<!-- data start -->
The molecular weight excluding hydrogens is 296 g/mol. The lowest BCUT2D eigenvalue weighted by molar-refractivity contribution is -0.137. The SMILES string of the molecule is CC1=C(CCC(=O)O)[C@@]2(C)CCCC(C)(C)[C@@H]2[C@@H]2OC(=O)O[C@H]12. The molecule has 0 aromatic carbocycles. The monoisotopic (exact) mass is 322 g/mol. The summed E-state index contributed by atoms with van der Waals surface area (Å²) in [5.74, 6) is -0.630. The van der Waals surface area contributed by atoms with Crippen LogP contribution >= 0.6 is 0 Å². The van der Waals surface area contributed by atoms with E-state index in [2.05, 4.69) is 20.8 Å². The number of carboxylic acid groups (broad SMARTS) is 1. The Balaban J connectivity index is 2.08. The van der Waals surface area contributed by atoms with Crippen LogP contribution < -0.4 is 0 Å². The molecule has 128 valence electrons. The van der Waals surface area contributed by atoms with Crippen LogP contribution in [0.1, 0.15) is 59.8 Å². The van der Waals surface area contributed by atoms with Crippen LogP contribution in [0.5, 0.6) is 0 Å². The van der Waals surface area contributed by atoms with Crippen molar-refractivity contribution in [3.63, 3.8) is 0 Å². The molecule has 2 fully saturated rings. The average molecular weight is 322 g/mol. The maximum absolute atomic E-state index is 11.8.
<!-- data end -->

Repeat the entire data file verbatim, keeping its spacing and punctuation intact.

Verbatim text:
The molecular weight excluding hydrogens is 296 g/mol. The lowest BCUT2D eigenvalue weighted by molar-refractivity contribution is -0.137. The SMILES string of the molecule is CC1=C(CCC(=O)O)[C@@]2(C)CCCC(C)(C)[C@@H]2[C@@H]2OC(=O)O[C@H]12. The molecule has 0 aromatic carbocycles. The monoisotopic (exact) mass is 322 g/mol. The summed E-state index contributed by atoms with van der Waals surface area (Å²) in [5.74, 6) is -0.630. The van der Waals surface area contributed by atoms with Crippen LogP contribution >= 0.6 is 0 Å². The van der Waals surface area contributed by atoms with E-state index in [2.05, 4.69) is 20.8 Å². The number of carboxylic acid groups (broad SMARTS) is 1. The Balaban J connectivity index is 2.08. The van der Waals surface area contributed by atoms with Crippen LogP contribution < -0.4 is 0 Å². The molecule has 128 valence electrons. The van der Waals surface area contributed by atoms with Crippen LogP contribution in [0.1, 0.15) is 59.8 Å². The van der Waals surface area contributed by atoms with Crippen LogP contribution in [0.5, 0.6) is 0 Å². The van der Waals surface area contributed by atoms with Crippen molar-refractivity contribution in [3.63, 3.8) is 0 Å². The molecule has 2 fully saturated rings. The average molecular weight is 322 g/mol. The maximum absolute atomic E-state index is 11.8.